When a 12-year-old Little League player from Waipaho, Hawaii, introduced himself to the viewing audience during last year’s World Series in Williamsport, he raised a few eyebrows. After all, almost everybody on the renowned Waipio team idolized the “Flyin’ Hawaiian,” Shane Victorino. But there was one exception.
“My name is Matthew Campos,” the scrappy infielder replied, looking straight into the camera, “and my favorite baseball player is Martin Prado.”
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The fact that Prado, the Venezuelan-born, 27-year-old, lead-off hitter for the Atlanta Braves, could be admired by a youngster from Hawaii is not that unusual. It’s hard not to like Martin because he’s an old-school, team player. He roams from position to position, gets dirty and makes plays in blue-collar fashion. Whatever the team needs, it’s Prado to the rescue. He’s the player nobody seems to know, but his popularity spans from coast to coast and all the way to Oahu.
“Martin may fly a little under the radar, but not on our club,” says the Braves legendary third baseman Chipper Jones. “It took him a while to get here, but he’s reaping the benefits now.”
Indeed, getting to the “show” was not an easy task for Prado. After breaking in with the Braves in April of 2006, he dropped down to the minor leagues seven times before landing a permanent spot on Atlanta’s roster over a year later.
“Yes, it was hard,” recalls Prado with a laugh. “It took lots of work and patience.”
The turning point in Prado’s career came in 2009 when he won the Braves second base job, and last season when he batted first in the order and established himself as a professional major league hitter. Both years he batted an identical .307 with home run pop and above-average speed on the bases. Midway through last season, Martin was hitting at a .325 clip and was named to the National League All-Star squad for the injured Chase Utley. But in late September, Prado had his own health issues, suffering a torn external oblique during a game with the Florida Marlins. The injury put him on the shelf and hurt Atlanta’s chances for a successful playoff run.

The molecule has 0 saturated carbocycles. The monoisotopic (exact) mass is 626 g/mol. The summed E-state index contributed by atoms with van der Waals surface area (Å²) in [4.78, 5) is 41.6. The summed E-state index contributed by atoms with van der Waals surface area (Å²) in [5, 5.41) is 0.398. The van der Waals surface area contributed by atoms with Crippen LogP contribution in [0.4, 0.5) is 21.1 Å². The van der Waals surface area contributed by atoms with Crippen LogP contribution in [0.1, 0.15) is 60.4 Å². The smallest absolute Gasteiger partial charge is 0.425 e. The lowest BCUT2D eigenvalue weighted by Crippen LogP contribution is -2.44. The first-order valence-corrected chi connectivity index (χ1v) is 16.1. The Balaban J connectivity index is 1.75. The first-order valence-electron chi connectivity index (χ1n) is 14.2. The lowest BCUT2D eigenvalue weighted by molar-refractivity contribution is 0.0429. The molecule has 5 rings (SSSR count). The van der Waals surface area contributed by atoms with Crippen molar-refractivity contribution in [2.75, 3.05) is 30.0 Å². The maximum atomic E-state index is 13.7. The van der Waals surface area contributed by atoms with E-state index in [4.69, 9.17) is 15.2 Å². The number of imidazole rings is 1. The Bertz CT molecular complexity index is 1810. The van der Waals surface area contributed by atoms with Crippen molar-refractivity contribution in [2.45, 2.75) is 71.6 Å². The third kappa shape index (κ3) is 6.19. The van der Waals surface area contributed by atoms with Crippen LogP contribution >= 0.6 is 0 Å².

When the Braves acquired the Marlins Dan Uggla last winter, Prado was told that he would be bumped to left field and occasionally used at third base when Jones needed a day off.
“Of course, I was a little disappointed,” Martin admitted. “But I accepted the role because it was the best thing for the team.”
Knowing the situation, Prado came to spring training in great shape, shedding 14 pounds of his 6-1, 190 pound frame. Now he says he is faster and more agile, but the outfield play has been a work in progress.
“The biggest adjustment has been all the running,” he reports. “Then, when I hit and try to get on, maybe steal a base, there’s more running. I just have to keep my legs loose.”
Perhaps due to the position change, Prado got off to an unusually slow start this season. But a modest, eight-game hitting streak has raised his average to the mid .270 range, and he has hit three home runs — one being a game winner against the Milwaukee Brewers. Chipper continues to be impressed.
“Martin is a perennial .300 hitter,” says Jones, a certain candidate for Cooperstown. “I think he’ll win a batting title or two during his career.”
With superstars like Chipper Jones and young phenoms, like Jason Heyward and Freddie Freeman, centered in the spotlight, Prado is content to lay low and just do his thing. But his popularity meter is rising among knowledgeable fans, young ladies and fantasy geeks. Oh, and also that kid in Hawaii.
Martin Prado is a native of Maracay, Venezuela, a large industrial city near the Caribbean coast. … His childhood idol was Andres Galarraga, and Martin’s uniform # 14 is worn in honor of the “Big Cat.” … Prado says no matter what fame or fortune might bring, he will always be the same: “I grew up in a family of very humble people.” … New Atlanta skipper Fredi Gonzalez is a big fan: “I just love the way he plays. He’s the prototypical player we need on this team.” … Prado’s command of English is excellent, although, he’ll tell you he’s “still learning.”